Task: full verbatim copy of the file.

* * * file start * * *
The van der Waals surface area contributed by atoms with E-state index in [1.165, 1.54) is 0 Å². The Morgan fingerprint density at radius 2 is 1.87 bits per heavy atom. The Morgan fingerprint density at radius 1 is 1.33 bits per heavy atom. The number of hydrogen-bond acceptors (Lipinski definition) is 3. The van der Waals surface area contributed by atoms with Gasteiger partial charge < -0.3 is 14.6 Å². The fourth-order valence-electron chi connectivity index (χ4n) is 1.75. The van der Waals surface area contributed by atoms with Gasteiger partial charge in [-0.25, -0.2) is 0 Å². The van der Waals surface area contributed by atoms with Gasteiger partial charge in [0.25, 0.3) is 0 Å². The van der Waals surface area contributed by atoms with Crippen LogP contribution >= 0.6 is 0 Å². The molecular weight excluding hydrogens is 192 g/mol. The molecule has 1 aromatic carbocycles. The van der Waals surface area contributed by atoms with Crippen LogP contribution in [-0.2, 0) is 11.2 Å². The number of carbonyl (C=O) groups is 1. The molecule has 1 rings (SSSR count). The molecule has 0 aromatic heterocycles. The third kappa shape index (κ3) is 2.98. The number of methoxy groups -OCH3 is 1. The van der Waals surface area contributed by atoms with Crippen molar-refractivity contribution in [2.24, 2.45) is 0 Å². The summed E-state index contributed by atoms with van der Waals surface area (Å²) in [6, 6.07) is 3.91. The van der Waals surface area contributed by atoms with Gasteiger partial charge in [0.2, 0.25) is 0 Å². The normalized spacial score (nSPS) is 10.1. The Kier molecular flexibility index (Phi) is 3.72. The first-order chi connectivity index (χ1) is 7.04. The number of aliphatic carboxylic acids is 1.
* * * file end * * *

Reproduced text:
The van der Waals surface area contributed by atoms with E-state index in [1.165, 1.54) is 0 Å². The Morgan fingerprint density at radius 2 is 1.87 bits per heavy atom. The Morgan fingerprint density at radius 1 is 1.33 bits per heavy atom. The number of hydrogen-bond acceptors (Lipinski definition) is 3. The van der Waals surface area contributed by atoms with Gasteiger partial charge < -0.3 is 14.6 Å². The fourth-order valence-electron chi connectivity index (χ4n) is 1.75. The van der Waals surface area contributed by atoms with Gasteiger partial charge in [-0.25, -0.2) is 0 Å². The van der Waals surface area contributed by atoms with Gasteiger partial charge in [0.25, 0.3) is 0 Å². The van der Waals surface area contributed by atoms with Crippen LogP contribution >= 0.6 is 0 Å². The molecular weight excluding hydrogens is 192 g/mol. The molecule has 1 aromatic carbocycles. The van der Waals surface area contributed by atoms with Crippen LogP contribution in [-0.2, 0) is 11.2 Å². The number of carbonyl (C=O) groups is 1. The molecule has 1 rings (SSSR count). The molecule has 0 aromatic heterocycles. The third kappa shape index (κ3) is 2.98. The number of methoxy groups -OCH3 is 1. The van der Waals surface area contributed by atoms with Crippen molar-refractivity contribution in [2.24, 2.45) is 0 Å². The summed E-state index contributed by atoms with van der Waals surface area (Å²) in [6, 6.07) is 3.91. The van der Waals surface area contributed by atoms with Gasteiger partial charge in [0.2, 0.25) is 0 Å². The normalized spacial score (nSPS) is 10.1. The Kier molecular flexibility index (Phi) is 3.72. The first-order chi connectivity index (χ1) is 7.04. The number of aliphatic carboxylic acids is 1.